On paper, Deadly Engines had more than enough ingredients to be successful. An adaptation of a popular YA novel that was clearly crafted with franchise potential in mind, the concept displayed both dystopian, post-apocalyptic and steampunk undertones, virtually guaranteeing a visual feast.
He also came with a lot of pedigree behind the camera, with Peter Jackson’s name slapped all over the mark. Not only was the Oscar winner’s producer status used as one of the focal points of the marketing campaign, he co-wrote the screenplay with Fran Walsh and Philippa Boyens, the awards dream team. behind The Lord of the Rings trilogy.
Deadly Engines was first announced in 2009 with Jackson watching the director’s chair, but by the time the film finally hit the big screen, Christian Rivers was making his debut instead, having been a key part of Jackson’s creative group ever since. the years 1992 Brain death, working on all of his subsequent feature films as a screenwriter, visual effects supervisor, director of the second unit and more.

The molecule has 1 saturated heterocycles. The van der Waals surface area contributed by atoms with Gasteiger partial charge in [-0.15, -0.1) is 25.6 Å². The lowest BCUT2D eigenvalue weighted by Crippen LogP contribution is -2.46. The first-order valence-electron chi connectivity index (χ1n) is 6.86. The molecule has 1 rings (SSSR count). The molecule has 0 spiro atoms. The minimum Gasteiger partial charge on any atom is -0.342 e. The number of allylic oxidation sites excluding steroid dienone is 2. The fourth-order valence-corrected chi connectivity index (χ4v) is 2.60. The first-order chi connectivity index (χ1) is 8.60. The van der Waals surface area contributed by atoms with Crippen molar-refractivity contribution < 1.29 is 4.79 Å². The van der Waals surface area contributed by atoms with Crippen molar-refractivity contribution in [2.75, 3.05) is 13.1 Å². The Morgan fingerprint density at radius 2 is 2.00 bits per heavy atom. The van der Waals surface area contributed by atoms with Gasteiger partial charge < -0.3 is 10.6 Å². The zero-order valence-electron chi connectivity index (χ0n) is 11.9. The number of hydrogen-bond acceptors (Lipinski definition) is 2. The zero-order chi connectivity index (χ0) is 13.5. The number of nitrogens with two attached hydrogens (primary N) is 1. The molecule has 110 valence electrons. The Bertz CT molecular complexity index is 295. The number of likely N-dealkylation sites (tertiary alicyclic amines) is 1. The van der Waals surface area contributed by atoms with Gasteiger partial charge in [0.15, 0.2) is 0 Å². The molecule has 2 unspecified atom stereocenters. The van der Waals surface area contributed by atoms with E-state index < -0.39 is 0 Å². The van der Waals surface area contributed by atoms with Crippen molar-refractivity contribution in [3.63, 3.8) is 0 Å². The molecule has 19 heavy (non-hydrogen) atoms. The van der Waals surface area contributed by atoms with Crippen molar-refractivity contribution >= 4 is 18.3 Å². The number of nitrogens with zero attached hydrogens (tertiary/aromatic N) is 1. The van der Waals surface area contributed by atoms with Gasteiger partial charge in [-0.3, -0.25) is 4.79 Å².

Unfortunately, however, the finished product was pretty terrible and found itself widely criticized by critics, with the photo going into the history books as one of the biggest box office bombs of all time, as Universal lost up to $ 175 million on a flop. which only grossed $ 83 million at the box office and ended with a score of 26% for Rotten Tomatoes. However, four months after troubling the Netflix Top 10 most viewed lists, Deadly Engines is back, proving you can’t keep a good dud too long on the most popular streaming service, and cult classic status could now be just around the corner.